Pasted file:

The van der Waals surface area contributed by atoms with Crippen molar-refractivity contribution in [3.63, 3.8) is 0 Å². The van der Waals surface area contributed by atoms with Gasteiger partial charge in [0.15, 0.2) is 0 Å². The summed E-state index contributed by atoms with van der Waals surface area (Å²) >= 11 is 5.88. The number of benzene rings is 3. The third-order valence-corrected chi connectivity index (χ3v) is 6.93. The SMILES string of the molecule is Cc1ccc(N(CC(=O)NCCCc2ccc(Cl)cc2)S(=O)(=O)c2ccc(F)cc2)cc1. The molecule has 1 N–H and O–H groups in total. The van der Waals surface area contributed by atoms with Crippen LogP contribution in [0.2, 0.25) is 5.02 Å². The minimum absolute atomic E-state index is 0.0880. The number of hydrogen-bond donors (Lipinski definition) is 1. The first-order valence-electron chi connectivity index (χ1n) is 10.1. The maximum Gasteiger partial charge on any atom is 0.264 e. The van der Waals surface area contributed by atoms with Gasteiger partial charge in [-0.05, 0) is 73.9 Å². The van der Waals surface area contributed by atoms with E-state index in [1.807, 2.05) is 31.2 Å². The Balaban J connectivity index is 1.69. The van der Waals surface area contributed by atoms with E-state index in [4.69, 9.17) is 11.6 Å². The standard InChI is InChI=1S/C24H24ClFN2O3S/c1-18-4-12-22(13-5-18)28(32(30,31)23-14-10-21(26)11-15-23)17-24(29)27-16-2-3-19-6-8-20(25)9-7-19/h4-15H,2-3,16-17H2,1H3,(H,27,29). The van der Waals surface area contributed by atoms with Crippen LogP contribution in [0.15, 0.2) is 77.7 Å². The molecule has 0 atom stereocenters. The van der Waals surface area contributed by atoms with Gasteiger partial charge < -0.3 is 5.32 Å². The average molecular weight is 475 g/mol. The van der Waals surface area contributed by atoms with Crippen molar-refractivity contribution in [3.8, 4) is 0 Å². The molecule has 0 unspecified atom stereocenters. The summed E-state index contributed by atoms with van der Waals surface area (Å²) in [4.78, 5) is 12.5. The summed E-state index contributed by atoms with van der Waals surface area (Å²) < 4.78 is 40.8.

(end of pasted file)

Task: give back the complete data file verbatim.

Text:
The van der Waals surface area contributed by atoms with Crippen molar-refractivity contribution in [3.63, 3.8) is 0 Å². The van der Waals surface area contributed by atoms with Gasteiger partial charge in [0.15, 0.2) is 0 Å². The summed E-state index contributed by atoms with van der Waals surface area (Å²) >= 11 is 5.88. The number of benzene rings is 3. The third-order valence-corrected chi connectivity index (χ3v) is 6.93. The SMILES string of the molecule is Cc1ccc(N(CC(=O)NCCCc2ccc(Cl)cc2)S(=O)(=O)c2ccc(F)cc2)cc1. The molecule has 1 N–H and O–H groups in total. The van der Waals surface area contributed by atoms with Crippen LogP contribution in [0.2, 0.25) is 5.02 Å². The minimum absolute atomic E-state index is 0.0880. The number of hydrogen-bond donors (Lipinski definition) is 1. The first-order valence-electron chi connectivity index (χ1n) is 10.1. The maximum Gasteiger partial charge on any atom is 0.264 e. The van der Waals surface area contributed by atoms with Gasteiger partial charge in [-0.05, 0) is 73.9 Å². The van der Waals surface area contributed by atoms with E-state index in [1.807, 2.05) is 31.2 Å². The Balaban J connectivity index is 1.69. The van der Waals surface area contributed by atoms with E-state index in [4.69, 9.17) is 11.6 Å². The standard InChI is InChI=1S/C24H24ClFN2O3S/c1-18-4-12-22(13-5-18)28(32(30,31)23-14-10-21(26)11-15-23)17-24(29)27-16-2-3-19-6-8-20(25)9-7-19/h4-15H,2-3,16-17H2,1H3,(H,27,29). The van der Waals surface area contributed by atoms with Crippen LogP contribution in [0.15, 0.2) is 77.7 Å². The molecule has 0 atom stereocenters. The van der Waals surface area contributed by atoms with Gasteiger partial charge < -0.3 is 5.32 Å². The average molecular weight is 475 g/mol. The van der Waals surface area contributed by atoms with Crippen molar-refractivity contribution in [3.8, 4) is 0 Å². The molecule has 0 unspecified atom stereocenters. The summed E-state index contributed by atoms with van der Waals surface area (Å²) in [4.78, 5) is 12.5. The summed E-state index contributed by atoms with van der Waals surface area (Å²) < 4.78 is 40.8.